Consolidation of city, county governments has no impact on economic development

Topic: Miller College of Business

July 27, 2009

 While proponents claim that merging city and county governments will cut costs and make operations more efficient, there is no evidence that such consolidations attract business and new jobs, says a new study from Ball State University.

An examination of three city-county mergers in Georgia, Kansas and Louisiana reveals that government mergers have no statistically discernable effect on economic development, said Dagney Faulk, research director for the Center for Business and Economic Research (CBER), a division of the Miller College of Business at Ball State.

"The study suggests that the consolidated city-county government structure is not important for economic development," said Faulk, who co-authored the study with Eric Schansberg, an economics professor at Indiana University Southeast. The study will be published in an upcoming issue of State and Local Government Review.

"People argue that city-county government consolidation is likely to have a positive effect on economic development because less bureaucracy and more efficient government will attract new businesses, encourage the expansion of existing business, and increase local employment," Faulk said. "However, our analysis indicates that consolidation has no effect on private employment or the number of business establishments."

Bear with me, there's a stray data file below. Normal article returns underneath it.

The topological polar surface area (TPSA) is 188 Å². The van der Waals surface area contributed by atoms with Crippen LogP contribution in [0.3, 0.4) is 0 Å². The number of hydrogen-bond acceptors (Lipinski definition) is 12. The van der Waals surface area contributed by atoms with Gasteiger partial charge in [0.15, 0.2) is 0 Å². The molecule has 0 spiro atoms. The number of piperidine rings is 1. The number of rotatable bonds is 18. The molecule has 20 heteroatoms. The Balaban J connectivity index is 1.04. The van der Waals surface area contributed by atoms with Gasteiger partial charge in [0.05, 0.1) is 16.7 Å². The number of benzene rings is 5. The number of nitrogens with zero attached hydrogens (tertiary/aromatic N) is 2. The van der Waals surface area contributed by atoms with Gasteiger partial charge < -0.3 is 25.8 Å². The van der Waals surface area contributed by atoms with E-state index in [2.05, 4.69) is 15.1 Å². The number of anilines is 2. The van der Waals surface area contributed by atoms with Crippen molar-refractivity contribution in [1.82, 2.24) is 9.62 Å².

Faulk and Schansberg's research looks at the effect of city-county consolidation on employment and the number of business establishments in Augusta-Richmond County in Georgia, Kansas City-Wyandotte in Kansas, and Lafayette City-Lafayette Parish in Louisiana. All three government mergers occurred in the mid-1990s.

In the Georgia and Kansas mergers, the study found that post-consolidation employment and the numbers of business establishments were no different from levels before consolidation or in similar nonconsolidated counties in the state. In Louisiana, Lafayette Parish service employment and number of businesses were higher after consolidation, but the difference was not significant, according to the researchers.

City-county consolidation is one mechanism that local governments have sought to use to increase efficiency, decrease costs, address regional issues, and promote economic development. Nine city-county governments have consolidated since 1990, and a total of 38 consolidated city-county governments exist in the U.S. 

Earlier this year, Faulk co-authored a study with Michael Hicks, CBER director, on government consolidation that found Indiana could reduce costs by an expected $622 million annually by combining local governments to improve the efficiency of various fire, police, sewerage and other services as well as reduce operational and administrative costs.

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